All that I am, all that I ever was…

I am more than my mental health. I am more than my homelessness. I am more than any one aspect of me. I am Addy. And this is…

Reflections on being homeless, Part 6

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In August 2009 I became homeless. It was not a choice I made, it was a situation born out of mental illness, the trauma of emotional abuse and other factors beyond my control.

I was homeless until March 2012, when I finally gained a privately rented unit. In that time I slept in parks, alleys, boarding houses, tents and everywhere in between. I attempted suicide, lost all sense of reality and learned to both despise and love this world.

I have yet to come to terms with the last two and a half years and in spite of my current accommodation, still feel homeless to this day.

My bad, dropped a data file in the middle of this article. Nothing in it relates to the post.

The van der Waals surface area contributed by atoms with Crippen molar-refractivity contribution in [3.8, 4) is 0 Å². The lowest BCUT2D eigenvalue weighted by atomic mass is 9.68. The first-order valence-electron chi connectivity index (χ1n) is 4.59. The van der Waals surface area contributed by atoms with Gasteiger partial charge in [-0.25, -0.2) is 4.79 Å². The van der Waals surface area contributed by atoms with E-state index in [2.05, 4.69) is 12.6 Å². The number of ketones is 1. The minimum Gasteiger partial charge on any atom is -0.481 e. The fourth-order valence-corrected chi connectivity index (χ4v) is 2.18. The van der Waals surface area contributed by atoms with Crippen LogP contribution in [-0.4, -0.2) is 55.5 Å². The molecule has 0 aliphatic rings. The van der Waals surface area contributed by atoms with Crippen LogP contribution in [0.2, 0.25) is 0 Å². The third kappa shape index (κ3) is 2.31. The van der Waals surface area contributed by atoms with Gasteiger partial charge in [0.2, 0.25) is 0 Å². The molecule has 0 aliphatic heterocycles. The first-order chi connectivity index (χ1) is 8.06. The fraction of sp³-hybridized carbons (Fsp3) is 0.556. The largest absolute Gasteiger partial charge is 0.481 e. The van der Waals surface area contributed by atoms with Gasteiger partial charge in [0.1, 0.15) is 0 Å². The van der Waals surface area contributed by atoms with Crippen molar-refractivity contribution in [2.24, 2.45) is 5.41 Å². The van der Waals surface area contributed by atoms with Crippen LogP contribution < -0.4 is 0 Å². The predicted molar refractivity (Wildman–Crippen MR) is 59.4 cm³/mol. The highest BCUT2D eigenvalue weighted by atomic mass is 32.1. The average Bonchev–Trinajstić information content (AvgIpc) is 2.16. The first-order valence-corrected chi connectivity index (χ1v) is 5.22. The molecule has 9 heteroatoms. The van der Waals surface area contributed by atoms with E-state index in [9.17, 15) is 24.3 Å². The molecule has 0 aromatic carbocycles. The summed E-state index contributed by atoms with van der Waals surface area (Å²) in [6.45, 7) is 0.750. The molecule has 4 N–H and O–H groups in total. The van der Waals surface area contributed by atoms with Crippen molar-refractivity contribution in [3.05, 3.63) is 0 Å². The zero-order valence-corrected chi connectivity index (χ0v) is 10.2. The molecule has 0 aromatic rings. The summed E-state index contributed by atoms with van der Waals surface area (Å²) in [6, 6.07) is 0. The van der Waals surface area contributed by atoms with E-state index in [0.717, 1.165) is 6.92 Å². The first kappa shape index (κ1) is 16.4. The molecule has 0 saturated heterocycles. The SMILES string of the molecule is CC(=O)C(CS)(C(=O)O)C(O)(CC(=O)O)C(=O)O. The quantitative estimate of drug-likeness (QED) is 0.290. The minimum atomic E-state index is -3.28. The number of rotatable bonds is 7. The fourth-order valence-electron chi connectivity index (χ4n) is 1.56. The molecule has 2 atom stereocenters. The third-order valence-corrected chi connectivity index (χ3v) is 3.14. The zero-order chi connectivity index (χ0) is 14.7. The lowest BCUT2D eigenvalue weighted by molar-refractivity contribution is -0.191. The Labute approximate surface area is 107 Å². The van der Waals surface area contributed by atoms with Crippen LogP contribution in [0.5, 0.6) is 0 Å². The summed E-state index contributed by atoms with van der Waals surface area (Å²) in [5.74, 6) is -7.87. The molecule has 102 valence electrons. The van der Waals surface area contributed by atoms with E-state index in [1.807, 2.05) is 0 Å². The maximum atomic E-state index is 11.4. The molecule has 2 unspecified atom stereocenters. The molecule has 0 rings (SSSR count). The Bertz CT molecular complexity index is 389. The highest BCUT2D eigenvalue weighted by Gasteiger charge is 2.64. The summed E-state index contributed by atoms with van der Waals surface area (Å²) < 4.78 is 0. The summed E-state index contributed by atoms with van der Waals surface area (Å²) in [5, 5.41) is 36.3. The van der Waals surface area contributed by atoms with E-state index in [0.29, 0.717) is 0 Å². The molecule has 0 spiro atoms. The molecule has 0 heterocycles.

In this series I am looking back on my homelessness in an effort to understand what has happened to me as well as holding onto the hope that others will learn from what I have been through. Some memories are stronger than others, some more painful than others whilst some have been blocked completely.

Today, I skim through a barely remembered period of breakdown and talk about something that heals me…

PREVIOUS INSTALLMENTS
PART 1 | PART 2 | PART 3 | PART 4 | PART 5

A New Life (Days 440 – 446)

In October 2010 I caught a train from Southern Cross Station to Sydney, via Albury. It was to be the start of my new life. A new beginning after four hundred and twenty-nine days of pain and misery on the streets (and boarding houses) of Melbourne. My months working to rebuild my confidence and self-belief via Twitter and social networking were paying off.